Steve Chapman

But in the aftermath of the violent protests this past week, Romney's campaign reverted to type. "It's a terrible course for America to stand in apology for our values," he said. His chief foreign policy adviser, Richard Williamson, insisted the demonstrations erupted because "the respect for America has gone down, there's not a sense of American resolve."

Really? So why was there a wave of fierce anti-American protests across the Middle East in 2003, as President George W. Bush was preparing to invade Iraq? The State Department was so alarmed it advised Americans to avoid 17 different countries across the region and beyond.

Our diplomats have nothing to fear when we're strong? Under Bush, there were violent attacks on American embassies in Yemen, Pakistan, Saudi Arabia, India and Turkey. A U.S. diplomat was assassinated in Sudan. Another was murdered in Pakistan.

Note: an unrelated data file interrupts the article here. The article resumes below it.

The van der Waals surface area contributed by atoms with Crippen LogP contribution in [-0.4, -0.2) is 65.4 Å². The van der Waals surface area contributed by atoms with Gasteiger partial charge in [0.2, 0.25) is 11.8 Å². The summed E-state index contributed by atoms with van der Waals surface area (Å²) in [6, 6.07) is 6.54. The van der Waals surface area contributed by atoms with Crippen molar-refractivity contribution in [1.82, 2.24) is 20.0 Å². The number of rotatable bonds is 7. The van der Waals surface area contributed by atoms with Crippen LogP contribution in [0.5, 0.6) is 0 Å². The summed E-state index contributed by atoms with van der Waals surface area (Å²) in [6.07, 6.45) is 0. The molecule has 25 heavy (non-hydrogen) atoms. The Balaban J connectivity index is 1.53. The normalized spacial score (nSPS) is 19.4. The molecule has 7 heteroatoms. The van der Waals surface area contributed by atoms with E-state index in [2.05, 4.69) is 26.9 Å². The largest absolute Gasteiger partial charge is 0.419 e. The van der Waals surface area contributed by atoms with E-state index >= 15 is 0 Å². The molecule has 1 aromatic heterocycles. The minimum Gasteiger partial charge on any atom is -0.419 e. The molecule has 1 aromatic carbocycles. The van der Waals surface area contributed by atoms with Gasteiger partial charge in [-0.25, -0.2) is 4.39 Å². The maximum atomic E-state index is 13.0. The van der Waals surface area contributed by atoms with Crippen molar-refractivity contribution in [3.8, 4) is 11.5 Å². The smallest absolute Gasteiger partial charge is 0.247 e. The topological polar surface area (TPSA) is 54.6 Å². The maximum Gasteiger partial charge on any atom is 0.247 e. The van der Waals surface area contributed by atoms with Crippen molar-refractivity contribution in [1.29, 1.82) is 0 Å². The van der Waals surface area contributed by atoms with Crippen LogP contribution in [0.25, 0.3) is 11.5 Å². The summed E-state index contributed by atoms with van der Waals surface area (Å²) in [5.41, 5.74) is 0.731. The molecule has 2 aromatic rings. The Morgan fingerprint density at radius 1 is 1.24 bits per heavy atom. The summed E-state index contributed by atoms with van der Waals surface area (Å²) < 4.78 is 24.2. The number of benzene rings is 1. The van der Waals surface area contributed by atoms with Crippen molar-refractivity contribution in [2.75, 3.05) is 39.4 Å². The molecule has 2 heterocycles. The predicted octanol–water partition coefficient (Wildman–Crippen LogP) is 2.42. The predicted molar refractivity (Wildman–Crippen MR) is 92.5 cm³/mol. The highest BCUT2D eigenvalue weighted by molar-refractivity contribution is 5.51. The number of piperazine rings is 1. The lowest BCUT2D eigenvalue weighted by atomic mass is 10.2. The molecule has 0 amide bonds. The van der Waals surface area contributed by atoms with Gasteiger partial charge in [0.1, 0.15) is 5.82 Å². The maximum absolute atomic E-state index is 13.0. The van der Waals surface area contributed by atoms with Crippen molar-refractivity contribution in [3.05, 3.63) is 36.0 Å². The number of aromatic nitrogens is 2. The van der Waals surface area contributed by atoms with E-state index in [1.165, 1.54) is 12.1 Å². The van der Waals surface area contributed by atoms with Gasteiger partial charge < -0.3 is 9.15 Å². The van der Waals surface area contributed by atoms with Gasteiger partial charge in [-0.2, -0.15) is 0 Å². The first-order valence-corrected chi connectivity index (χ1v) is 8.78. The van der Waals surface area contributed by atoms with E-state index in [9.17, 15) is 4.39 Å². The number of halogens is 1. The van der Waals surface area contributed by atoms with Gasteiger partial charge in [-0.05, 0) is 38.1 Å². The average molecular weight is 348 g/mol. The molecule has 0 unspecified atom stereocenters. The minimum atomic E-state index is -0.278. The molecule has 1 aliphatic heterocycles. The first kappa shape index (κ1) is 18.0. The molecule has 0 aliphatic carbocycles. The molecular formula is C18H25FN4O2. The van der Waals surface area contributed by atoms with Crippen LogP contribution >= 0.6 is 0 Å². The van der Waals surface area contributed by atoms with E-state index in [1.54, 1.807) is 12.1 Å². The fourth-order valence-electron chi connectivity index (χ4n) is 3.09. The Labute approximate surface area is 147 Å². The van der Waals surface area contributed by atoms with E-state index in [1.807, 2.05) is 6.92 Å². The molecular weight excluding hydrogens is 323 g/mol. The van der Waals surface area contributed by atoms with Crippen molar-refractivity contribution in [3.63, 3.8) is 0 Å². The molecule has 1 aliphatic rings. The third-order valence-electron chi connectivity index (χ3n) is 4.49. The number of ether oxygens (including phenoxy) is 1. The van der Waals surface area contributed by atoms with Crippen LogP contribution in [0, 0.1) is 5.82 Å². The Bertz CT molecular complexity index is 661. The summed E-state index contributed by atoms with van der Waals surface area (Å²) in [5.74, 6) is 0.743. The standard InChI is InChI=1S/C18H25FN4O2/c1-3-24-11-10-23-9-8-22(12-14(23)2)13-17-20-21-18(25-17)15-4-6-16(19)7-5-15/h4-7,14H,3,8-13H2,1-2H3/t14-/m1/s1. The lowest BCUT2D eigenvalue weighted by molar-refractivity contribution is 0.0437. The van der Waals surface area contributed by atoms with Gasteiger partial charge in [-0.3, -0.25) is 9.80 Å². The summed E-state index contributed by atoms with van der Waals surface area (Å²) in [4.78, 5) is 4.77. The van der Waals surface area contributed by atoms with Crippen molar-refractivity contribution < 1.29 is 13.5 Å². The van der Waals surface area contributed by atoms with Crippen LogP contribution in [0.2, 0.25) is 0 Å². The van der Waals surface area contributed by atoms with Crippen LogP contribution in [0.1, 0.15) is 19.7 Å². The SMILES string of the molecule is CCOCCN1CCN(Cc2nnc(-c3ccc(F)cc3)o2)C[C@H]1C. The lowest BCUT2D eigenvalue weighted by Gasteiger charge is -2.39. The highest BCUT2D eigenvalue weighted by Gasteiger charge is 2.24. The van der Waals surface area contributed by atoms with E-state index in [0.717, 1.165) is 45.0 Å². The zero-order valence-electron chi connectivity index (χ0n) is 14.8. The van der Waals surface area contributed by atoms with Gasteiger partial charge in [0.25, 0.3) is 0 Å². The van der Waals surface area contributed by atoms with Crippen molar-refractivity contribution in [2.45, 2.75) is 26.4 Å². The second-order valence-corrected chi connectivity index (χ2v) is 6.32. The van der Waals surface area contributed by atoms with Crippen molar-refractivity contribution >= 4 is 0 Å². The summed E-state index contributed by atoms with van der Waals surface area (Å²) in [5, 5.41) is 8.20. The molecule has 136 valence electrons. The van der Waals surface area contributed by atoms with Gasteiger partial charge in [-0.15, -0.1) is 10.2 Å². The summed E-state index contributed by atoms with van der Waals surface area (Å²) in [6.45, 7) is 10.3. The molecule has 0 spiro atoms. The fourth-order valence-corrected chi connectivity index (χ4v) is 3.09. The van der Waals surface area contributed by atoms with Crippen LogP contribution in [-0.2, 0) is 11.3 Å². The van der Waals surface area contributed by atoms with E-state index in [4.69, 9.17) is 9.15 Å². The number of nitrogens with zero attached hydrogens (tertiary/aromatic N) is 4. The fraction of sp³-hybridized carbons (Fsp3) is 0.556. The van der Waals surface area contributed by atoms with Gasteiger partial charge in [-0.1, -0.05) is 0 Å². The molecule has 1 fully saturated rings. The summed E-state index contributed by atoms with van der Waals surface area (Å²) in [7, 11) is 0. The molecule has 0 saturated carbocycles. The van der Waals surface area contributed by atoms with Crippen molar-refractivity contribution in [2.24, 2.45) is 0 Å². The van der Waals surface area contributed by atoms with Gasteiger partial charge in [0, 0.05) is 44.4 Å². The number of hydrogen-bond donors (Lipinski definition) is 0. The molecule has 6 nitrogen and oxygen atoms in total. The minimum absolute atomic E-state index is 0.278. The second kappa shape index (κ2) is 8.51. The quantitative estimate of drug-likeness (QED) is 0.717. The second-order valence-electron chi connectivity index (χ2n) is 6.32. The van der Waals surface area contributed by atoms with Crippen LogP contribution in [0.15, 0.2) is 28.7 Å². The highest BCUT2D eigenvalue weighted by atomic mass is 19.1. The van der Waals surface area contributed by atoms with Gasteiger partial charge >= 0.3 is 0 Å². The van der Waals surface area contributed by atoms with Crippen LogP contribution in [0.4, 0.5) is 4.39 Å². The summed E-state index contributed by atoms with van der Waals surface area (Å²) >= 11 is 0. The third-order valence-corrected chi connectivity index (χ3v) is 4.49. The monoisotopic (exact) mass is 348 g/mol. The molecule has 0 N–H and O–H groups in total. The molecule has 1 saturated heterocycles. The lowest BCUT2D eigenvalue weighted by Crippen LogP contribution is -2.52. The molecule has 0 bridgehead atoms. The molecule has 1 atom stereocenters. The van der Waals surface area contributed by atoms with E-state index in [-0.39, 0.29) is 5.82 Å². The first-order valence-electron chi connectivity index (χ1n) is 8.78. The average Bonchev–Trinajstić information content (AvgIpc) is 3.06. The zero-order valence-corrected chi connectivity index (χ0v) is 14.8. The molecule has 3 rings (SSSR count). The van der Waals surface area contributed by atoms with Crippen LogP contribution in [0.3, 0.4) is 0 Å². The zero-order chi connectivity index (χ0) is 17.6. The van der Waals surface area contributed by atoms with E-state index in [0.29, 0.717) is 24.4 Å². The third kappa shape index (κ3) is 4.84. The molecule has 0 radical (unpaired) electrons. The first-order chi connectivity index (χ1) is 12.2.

Those are not proof that Bush was weak or even wrong in his foreign policy. They are proof that the president of the United States is not the Lord of the Universe. Even if he does everything right, nasty developments will ensue.

Certainly they did under Reagan. A U.S. Army major carrying out routine monitoring in East Germany, as allowed under a U.S.-Soviet agreement, was shot to death by a Soviet sentry. An American reporter was arrested on phony espionage charges in Moscow, forcing Reagan to negotiate to get him released. A barracks in Beirut was blown up, killing 241 American military personnel.

But somehow, these episodes did not discredit Reagan among conservatives or the broader public. The embassy attacks likewise won't trump all the other things Obama has done.

The claim that the GOP represents strength against a president who is fatally weak and uncertain has worked for Republicans before. If the Democrats ever nominate Jimmy Carter, it might work again.

Steve Chapman

Steve Chapman is a columnist and editorial writer for the Chicago Tribune.

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